Ancient wonders of Italy are jaw-dropping

Staff writerJuly 16, 2014 

We’re speeding down the Autostrada north of Rome on a cloudy Saturday afternoon when I have my first Italian moment. On a not-too-distant hillside, a walled medieval village comes into view at the same time a Frecciarossa (red arrow) high speed train connecting the major cities of Italy blasts by at more than 200 mph. Ancient Italy juxtaposed with modern Italy was an experience repeated throughout our two-week June stay in Umbria and Tuscany.

When you’ve lived most of your 65 years in the Pacific Northwest, the definition of what constitutes an old building or wall or vineyard is a little skewed. Our ancestors pioneered this place less than 200 years ago. Italians reach back thousands of years with their churches, villages, artwork and cuisine.

We slept seven nights in the walled village of Piegaro, Umbria, ensconced in the tower of a 13th century glass blowing factory that was converted into a villa by the passion, dreams and hard work of former Seattleites Tom Webb and Colleen Simpson.

We wandered through the regional Monday market in Tavarnelle beneath flowering chestnut trees, their sweet, pungent blossoms blending in with the smell of fresh roasted pork wafting from the market’s three porchetta trucks. I forked over three euros for a hard-roll sandwich filled with pork sliced off the rosemary-stuffed carcass of a whole pig. The severed pig’s head, also for sale, sat nearby.

We toured the underground caves, tunnels and wells of Orvieto, many dating back to the Etruscan times (centuries before the birth of Jesus Christ), others from medieval times. The remains of an old olive press serve as a reminder of an ancient liquid just as prized as wine. Pigeon coops carved out of stone walls sit empty today, but once hosted homing pigeons that were a major food source for Orvieto’s medieval residents.

Our tour of Assisi focused more on the simple, solitary life of St. Francis and less on the lavish Basilica of St. Francis where the 13th century saint is entombed. We visited his hermitage on the heavily wooded slopes of Mount Subasio and saw the small, dank cave where he would retreat for private prayer.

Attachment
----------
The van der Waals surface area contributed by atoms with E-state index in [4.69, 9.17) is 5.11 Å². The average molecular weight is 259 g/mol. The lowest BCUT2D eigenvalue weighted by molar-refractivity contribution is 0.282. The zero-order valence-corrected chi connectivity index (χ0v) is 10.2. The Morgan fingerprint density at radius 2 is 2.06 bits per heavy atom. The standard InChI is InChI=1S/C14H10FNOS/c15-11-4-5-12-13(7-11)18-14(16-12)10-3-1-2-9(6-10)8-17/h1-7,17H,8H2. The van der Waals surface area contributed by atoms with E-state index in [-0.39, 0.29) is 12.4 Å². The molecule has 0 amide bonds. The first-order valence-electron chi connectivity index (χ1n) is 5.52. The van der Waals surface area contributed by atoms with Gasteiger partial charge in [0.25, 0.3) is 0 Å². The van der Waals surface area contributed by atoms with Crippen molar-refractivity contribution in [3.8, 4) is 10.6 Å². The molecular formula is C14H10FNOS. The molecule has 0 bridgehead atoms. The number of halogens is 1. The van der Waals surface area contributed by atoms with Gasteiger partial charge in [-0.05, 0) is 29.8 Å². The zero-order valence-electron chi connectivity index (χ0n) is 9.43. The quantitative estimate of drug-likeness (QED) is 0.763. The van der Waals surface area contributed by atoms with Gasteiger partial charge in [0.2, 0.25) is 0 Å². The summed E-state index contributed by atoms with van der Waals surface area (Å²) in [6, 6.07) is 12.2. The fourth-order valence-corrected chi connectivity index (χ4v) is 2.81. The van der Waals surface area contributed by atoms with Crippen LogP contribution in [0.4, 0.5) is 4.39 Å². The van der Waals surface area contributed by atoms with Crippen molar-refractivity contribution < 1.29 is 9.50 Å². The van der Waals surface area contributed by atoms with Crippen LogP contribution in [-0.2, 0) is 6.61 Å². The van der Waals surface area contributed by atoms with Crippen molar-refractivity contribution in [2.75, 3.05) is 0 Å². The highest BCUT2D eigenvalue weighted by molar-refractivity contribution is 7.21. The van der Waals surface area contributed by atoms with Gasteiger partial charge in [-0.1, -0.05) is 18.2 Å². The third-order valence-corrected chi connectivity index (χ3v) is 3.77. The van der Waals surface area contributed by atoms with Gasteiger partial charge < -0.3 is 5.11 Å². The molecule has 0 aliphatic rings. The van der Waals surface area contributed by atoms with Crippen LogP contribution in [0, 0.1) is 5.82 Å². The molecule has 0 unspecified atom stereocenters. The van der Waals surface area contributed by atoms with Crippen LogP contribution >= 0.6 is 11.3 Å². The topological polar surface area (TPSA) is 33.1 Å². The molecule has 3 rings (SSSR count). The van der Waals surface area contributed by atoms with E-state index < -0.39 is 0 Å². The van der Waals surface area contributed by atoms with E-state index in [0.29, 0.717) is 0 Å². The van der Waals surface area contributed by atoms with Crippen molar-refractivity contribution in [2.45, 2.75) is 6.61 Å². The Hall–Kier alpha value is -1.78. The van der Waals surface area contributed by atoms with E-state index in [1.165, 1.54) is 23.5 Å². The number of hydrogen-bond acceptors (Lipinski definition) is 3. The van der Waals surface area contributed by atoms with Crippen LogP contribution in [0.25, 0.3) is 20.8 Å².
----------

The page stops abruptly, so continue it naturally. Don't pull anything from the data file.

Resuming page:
And after every day of touring, we feasted like there would be no tomorrow — ravioli stuffed with bits of asparagus and peas, beef on a bed of arugula drenched in olive oil, pork tenderloin, octopus, calamari, antipasta, sea bass swimming in lemon sauce and wine, always wine.

Our second week found us in a villa on the outskirts of Lucca, a city that dates back to Etruscan times, and a self-governing city for much of its history, including prosperous times in the 12th century when the silk trade flourished. Ancient Lucca has a wall around it like few others. It took 100 years to build in the 16th and 17th centuries, and required a third of the city’s income to complete. The kind of commitment it took to finish these projects, including churches 300 years in construction, is hard to fathom in the modern era of Western culture instant gratification.

The top of the imposing ramparts around Lucca include a popular walking and biking trail, a four-kilometer path encircling the old city. We rented bicycles and rode about 200 yards before stopping for gelato.

We rode the second class train from Lucca to Firenze (Florence), stopping at several villages along the way. We rumbled past nurseries filled with yellow-tipped conifers, palm trees and cypress, corn fields aplenty and yellow stucco homes with dark green window shutters. The Arno River looks shallow and listless.

The press of tourism in Florence is overwhelming. We spent the extra money for a Firenze Pass to circumvent the long lines at the Uffizi Gallery. The Galileo Science Museum is a fascinating collection of inventions — artistic, scientific breakthroughs that unlocked the mysteries of time, space, weather, navigation and medicine. Plus three of Galileo’s fingers are on display.

We entered the Accademia and turned the corner into a long hallway. Michelangelo’s sculpture of David stood at the far end — powerful, graceful and anatomically correct, except for the oversized right hand of God. We viewed him from all angles through eyes misty with tears of joy. He looks so close to perfect, still benefiting from the last restoration work in September 2004, which marked the anniversary of his creation. In the adjoining gallery, a painting of Leonardo da Vinci on his death bed, the work of 19th century artist Cesare Mussini, captured my undivided attention.

We made a pilgrimage of sorts to Cinque Terra, the five colorful villages clinging to cliffside ravines on a remote section of the Italian Rivera. The narrow trail that connects the villages is closed in places due to washouts, but we navigated the section from Vernazza to the northernmost village, Monterosso. Our reward for tackling this rugged, steep trek is a refreshing dip in the Ligurian Sea at the free, public beach in Monterosso.

We crammed a lot into 15 days. Like trip organizer Mike Ryherd of Olympia said: “You take your first trip to Italy so you can start planning your second one.” That’s sound advice.


John Dodge: 360-754-5444

The Olympian is pleased to provide this opportunity to share information, experiences and observations about what's in the news. Some of the comments may be reprinted elsewhere in the site or in the newspaper. We encourage lively, open debate on the issues of the day, and ask that you refrain from profanity, hate speech, personal comments and remarks that are off point. Thank you for taking the time to offer your thoughts.

Commenting FAQs | Terms of Service